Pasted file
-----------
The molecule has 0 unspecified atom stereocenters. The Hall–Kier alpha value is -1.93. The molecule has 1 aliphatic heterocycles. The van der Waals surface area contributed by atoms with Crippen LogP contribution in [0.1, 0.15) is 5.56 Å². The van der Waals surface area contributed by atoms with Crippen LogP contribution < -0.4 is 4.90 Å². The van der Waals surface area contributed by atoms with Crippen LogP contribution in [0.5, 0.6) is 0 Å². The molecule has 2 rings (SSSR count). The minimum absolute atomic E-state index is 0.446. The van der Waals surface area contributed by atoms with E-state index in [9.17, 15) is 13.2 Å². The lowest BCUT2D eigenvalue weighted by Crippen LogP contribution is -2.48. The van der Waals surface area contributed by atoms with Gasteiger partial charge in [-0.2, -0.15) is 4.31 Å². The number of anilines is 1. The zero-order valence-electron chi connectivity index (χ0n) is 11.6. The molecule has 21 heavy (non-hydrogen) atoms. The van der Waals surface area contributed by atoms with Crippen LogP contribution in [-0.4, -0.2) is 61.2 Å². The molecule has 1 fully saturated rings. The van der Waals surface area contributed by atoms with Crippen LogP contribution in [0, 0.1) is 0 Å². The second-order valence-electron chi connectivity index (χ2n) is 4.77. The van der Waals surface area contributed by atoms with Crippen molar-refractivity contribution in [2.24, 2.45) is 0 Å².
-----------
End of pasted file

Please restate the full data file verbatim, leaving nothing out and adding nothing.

The molecule has 0 unspecified atom stereocenters. The Hall–Kier alpha value is -1.93. The molecule has 1 aliphatic heterocycles. The van der Waals surface area contributed by atoms with Crippen LogP contribution in [0.1, 0.15) is 5.56 Å². The van der Waals surface area contributed by atoms with Crippen LogP contribution < -0.4 is 4.90 Å². The van der Waals surface area contributed by atoms with Crippen LogP contribution in [0.5, 0.6) is 0 Å². The molecule has 2 rings (SSSR count). The minimum absolute atomic E-state index is 0.446. The van der Waals surface area contributed by atoms with E-state index in [9.17, 15) is 13.2 Å². The lowest BCUT2D eigenvalue weighted by Crippen LogP contribution is -2.48. The van der Waals surface area contributed by atoms with Gasteiger partial charge in [-0.2, -0.15) is 4.31 Å². The number of anilines is 1. The zero-order valence-electron chi connectivity index (χ0n) is 11.6. The molecule has 21 heavy (non-hydrogen) atoms. The van der Waals surface area contributed by atoms with Crippen LogP contribution in [-0.4, -0.2) is 61.2 Å². The molecule has 1 fully saturated rings. The van der Waals surface area contributed by atoms with Crippen LogP contribution in [0, 0.1) is 0 Å². The second-order valence-electron chi connectivity index (χ2n) is 4.77. The van der Waals surface area contributed by atoms with Crippen molar-refractivity contribution in [2.24, 2.45) is 0 Å².